Saturday Morning Sales

Kevin Latchford

NAVIGATION - SEARCH

Don't Be Expendable - February 6, 2016

Merriam-Webster Dictionary defines Expendable as easily replaced or meant to be used and thrown away. Based upon this definition, is your firm (business) expendable? Are you expendable?

 

As a career sales person, these are two questions that I consciously ask myself on an almost daily, if not weekly basis. The first covers my “go to market” message and how I represent my business. The second covers the internal value I hold within my own company. Here are a few thoughts on both...

 

Having now spent the majority of my career in a consultative selling environment, one in which the relationship between my firm and my client is paramount to any service or product, I am often concerned that we would be viewed as expendable. We spend a great deal of upfront sales time evaluating what would drive us to do business, not just today, but over the course of months and years. We must bring value to our clients. We must bring our knowledge and expertise to the table. We must put our client’s best interests in front of our own. In other words, we must position ourselves being expandable not expendable.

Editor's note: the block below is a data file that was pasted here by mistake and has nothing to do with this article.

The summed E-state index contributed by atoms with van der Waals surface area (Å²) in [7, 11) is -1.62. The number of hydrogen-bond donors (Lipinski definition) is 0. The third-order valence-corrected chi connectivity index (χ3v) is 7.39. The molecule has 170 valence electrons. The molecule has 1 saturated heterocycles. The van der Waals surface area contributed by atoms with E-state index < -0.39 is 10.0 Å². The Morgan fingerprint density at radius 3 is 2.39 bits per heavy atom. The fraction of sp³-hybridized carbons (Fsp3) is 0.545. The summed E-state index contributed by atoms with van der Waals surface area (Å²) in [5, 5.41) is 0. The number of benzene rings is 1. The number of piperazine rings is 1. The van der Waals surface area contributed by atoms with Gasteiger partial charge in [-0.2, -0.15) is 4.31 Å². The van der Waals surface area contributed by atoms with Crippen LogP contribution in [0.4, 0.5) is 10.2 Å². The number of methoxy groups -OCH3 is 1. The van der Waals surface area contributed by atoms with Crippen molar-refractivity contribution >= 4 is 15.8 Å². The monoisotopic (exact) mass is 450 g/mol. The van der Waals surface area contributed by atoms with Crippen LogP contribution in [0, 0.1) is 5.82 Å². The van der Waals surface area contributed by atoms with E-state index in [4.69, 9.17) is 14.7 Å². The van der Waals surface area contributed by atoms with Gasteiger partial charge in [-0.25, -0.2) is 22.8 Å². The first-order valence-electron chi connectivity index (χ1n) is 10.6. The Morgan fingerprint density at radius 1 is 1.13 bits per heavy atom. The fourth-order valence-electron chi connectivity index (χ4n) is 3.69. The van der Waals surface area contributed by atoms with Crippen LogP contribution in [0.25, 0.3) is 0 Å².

If we are viewed by our client’s as expandable, we become a partner, one that will grow over time as the client grows. Being expandable means we may make a mistake from time-to-time, but as in any personal relationship, we are quickly forgiven and provided an opportunity to continue to grow with the client. Expendable means one mistake and we are likely out. This is not healthy business or healthy revenue for your company. Think about the old adage in sales: is it easier to build upon an existing relationship or constantly work to build new relationships? Obviously it is easier to grow upon existing, healthy relationships.